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Union Budget FY21
The initial negative market reaction to the budget was more to do with unrealistic expectations than any negatives in the budget itself. As we argued last year, the impact of the budget on earnings and the market has diminished over time. The lack of fiscal space limits the scope of “game-changing” fiscal announcement, despite the hopes that are inevitably built up. Moreover, decisions on domestic indirect taxes have moved to the GST council, further diluting the importance of the budget.
There were some positives that came through. The creative plan to divest existing roads by NHAI to create funding room for new road construction should help keep the momentum going. Also, the fact that FY20 gross borrowings were kept unchanged, along with manageable dated securities borrowing in FY21 cheered the bond markets. The focus on attracting foreign investment into the equity and bond markets via measures like DDT abolition, higher caps, and extension of the withholding tax concessions is the other major positive theme for the budget.
Some worries, however, persist. The revenue assumptions for FY21 are once again optimistic – both the gross tax revenue growth of 12% y/y and the Rs 2.1 trillion disinvestment target. The targets assume a tax buoyancy of 1.2x, which is higher than the average of 1.1x seen in the last five years. Any disappointment here will lead to cutbacks in expenditure in 4th Quarter, a pattern observed for the last few years. Continued constraints on government spending are likely to prolong the growth downturn.
No silver bullets
The absence of a stimulus for real estate and power also disappointed the market. There is a case of unrealistic expectations here. There are no silver bullets to solve the issues surrounding these sectors. Any heavy government intervention would create long-term issues of moral hazard, as it would be perceived as a bailout. Also, fiscal constraints limit the options. We remain skeptical of a broad-based recovery in the investment cycle for precisely this reason – the stress in real estate and parts of infrastructure will take some time to resolve.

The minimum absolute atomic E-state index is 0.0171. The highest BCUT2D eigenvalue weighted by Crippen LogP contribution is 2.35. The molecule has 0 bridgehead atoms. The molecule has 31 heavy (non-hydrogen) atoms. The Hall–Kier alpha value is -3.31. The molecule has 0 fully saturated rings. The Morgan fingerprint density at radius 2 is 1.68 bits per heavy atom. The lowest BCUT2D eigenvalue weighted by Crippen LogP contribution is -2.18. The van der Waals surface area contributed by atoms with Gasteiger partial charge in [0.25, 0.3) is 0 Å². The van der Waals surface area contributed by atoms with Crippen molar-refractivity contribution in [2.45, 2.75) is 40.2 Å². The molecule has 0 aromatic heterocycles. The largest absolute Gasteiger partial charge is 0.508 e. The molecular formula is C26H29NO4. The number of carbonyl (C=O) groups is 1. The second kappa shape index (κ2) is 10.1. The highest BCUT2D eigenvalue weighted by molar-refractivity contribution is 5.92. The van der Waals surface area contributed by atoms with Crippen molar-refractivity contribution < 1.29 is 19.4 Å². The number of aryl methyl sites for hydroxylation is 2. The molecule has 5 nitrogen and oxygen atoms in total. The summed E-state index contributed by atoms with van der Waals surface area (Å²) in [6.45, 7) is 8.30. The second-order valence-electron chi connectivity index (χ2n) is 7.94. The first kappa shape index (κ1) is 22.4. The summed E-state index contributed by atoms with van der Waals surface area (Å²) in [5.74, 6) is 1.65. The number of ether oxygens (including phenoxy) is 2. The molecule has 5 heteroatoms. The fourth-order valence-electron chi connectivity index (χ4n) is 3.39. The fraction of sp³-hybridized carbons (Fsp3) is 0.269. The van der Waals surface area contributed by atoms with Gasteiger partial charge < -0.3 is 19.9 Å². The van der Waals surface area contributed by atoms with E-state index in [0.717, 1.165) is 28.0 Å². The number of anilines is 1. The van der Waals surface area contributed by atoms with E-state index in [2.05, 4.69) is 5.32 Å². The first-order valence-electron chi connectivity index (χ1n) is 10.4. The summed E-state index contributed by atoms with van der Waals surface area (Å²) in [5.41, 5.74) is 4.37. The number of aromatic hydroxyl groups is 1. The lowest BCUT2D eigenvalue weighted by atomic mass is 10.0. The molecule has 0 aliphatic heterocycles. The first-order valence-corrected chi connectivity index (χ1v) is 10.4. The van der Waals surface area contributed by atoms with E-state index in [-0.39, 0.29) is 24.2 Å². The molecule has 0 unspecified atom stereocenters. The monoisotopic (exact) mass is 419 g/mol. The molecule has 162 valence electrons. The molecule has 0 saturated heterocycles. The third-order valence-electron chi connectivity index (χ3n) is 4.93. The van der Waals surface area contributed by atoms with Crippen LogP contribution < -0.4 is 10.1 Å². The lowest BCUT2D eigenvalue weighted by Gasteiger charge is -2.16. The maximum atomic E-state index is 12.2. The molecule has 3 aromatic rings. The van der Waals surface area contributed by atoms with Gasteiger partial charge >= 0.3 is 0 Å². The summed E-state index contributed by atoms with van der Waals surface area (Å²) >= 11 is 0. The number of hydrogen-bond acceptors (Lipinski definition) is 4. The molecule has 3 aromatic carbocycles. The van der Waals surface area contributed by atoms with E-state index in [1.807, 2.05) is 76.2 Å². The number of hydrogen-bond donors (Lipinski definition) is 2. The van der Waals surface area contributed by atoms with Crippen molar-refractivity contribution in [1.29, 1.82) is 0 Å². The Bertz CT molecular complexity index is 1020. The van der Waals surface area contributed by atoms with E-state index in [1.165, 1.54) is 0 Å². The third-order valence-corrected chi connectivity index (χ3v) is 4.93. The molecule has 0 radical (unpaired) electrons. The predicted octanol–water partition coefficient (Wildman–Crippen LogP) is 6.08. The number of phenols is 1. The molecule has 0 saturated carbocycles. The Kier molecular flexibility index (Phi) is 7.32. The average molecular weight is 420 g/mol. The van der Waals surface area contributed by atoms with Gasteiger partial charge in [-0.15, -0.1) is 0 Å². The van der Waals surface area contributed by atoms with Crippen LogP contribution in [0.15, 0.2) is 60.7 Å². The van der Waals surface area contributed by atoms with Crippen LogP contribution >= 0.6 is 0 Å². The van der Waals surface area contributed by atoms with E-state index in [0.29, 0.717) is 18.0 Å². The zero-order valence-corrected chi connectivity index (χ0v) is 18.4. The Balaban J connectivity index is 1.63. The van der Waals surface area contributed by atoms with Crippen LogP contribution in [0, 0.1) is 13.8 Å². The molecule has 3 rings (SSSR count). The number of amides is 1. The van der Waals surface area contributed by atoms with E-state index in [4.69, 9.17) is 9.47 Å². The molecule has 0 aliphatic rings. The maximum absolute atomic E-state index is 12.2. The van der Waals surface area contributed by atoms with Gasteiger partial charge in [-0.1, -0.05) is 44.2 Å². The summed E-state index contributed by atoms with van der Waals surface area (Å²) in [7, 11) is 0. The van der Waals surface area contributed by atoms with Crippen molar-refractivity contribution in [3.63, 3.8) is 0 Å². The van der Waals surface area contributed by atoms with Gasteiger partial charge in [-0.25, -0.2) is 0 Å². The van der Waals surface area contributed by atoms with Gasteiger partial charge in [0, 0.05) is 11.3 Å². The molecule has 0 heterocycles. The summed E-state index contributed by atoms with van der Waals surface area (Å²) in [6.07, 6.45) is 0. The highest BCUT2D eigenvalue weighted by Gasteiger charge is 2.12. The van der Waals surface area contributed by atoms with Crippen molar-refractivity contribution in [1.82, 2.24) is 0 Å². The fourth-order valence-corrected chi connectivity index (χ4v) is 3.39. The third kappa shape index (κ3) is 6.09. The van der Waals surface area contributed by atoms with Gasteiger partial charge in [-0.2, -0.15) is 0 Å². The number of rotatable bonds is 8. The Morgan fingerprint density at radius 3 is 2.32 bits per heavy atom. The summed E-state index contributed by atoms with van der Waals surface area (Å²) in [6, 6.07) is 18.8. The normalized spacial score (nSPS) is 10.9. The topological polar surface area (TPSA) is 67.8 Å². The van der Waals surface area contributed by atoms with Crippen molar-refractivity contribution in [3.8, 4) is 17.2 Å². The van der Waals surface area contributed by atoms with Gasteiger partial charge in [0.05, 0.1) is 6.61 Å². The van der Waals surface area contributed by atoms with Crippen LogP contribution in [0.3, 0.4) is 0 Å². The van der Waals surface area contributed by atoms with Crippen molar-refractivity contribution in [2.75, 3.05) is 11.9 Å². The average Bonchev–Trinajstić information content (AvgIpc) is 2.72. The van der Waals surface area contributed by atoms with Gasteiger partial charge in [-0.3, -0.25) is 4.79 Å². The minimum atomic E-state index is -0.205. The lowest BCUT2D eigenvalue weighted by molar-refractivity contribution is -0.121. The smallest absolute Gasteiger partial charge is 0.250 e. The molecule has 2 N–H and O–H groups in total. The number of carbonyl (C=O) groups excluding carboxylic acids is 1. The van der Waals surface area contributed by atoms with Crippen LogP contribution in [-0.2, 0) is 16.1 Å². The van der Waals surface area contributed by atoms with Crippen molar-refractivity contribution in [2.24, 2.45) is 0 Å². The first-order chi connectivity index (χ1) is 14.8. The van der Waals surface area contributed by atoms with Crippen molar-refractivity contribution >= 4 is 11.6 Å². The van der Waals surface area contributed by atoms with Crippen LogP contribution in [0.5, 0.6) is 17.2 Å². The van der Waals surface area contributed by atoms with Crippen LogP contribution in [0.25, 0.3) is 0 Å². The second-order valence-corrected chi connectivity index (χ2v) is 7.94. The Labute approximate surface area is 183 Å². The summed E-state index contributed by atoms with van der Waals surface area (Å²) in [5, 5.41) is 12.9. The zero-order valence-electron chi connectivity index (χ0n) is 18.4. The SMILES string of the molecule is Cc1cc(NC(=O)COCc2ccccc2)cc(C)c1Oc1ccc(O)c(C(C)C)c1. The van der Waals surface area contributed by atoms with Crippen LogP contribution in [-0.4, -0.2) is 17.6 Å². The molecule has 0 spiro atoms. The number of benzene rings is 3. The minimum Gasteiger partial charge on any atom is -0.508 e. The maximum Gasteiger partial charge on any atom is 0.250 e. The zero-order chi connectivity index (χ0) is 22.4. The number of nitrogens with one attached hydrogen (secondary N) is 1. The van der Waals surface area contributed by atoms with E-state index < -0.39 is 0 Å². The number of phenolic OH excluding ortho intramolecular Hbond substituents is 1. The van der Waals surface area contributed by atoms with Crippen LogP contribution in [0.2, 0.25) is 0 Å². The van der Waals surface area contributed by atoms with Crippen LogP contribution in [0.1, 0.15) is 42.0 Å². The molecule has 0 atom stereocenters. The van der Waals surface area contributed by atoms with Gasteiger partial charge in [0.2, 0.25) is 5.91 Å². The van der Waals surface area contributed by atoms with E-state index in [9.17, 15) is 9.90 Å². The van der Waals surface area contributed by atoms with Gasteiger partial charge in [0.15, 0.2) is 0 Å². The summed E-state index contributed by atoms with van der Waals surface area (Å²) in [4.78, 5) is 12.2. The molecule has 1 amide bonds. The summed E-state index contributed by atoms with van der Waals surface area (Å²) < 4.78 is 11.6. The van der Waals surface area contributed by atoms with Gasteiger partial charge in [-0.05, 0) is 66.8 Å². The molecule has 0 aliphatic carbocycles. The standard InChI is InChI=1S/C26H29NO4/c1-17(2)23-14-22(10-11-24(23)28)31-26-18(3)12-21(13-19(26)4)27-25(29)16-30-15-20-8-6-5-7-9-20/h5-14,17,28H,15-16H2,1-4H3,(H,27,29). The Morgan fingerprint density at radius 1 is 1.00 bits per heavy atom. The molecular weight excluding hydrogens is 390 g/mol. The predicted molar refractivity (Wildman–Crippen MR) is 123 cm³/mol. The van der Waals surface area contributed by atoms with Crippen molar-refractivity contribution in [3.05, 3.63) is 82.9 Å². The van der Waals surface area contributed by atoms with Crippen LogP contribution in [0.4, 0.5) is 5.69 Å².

The good news, however, is that a soft consumption recovery is underway. This is led by a favorable base, lower interest rates and a recovery in rural demand, given the good monsoon. We are not expecting a full-blown recovery as the cutback in government spending in 4QFY20 and the muted investment cycle continue to create an overhang. The growth numbers, however, should look better than the dismal prints of CY19.
Focused on quality
Against this backdrop, we continue to focus on quality stocks for our portfolio. The macro slowdown has been accompanied by market share concentration towards players with strong execution capabilities, coupled with fortress balance sheets. This is a recurring theme across multiple segments like financial services, retail and FMCG. Valuations are challenging for some of these companies, but we believe that the sustainability of growth is a more important driver than absolute valuations.
Head of Research
Alchemy Capital Management Pvt. Ltd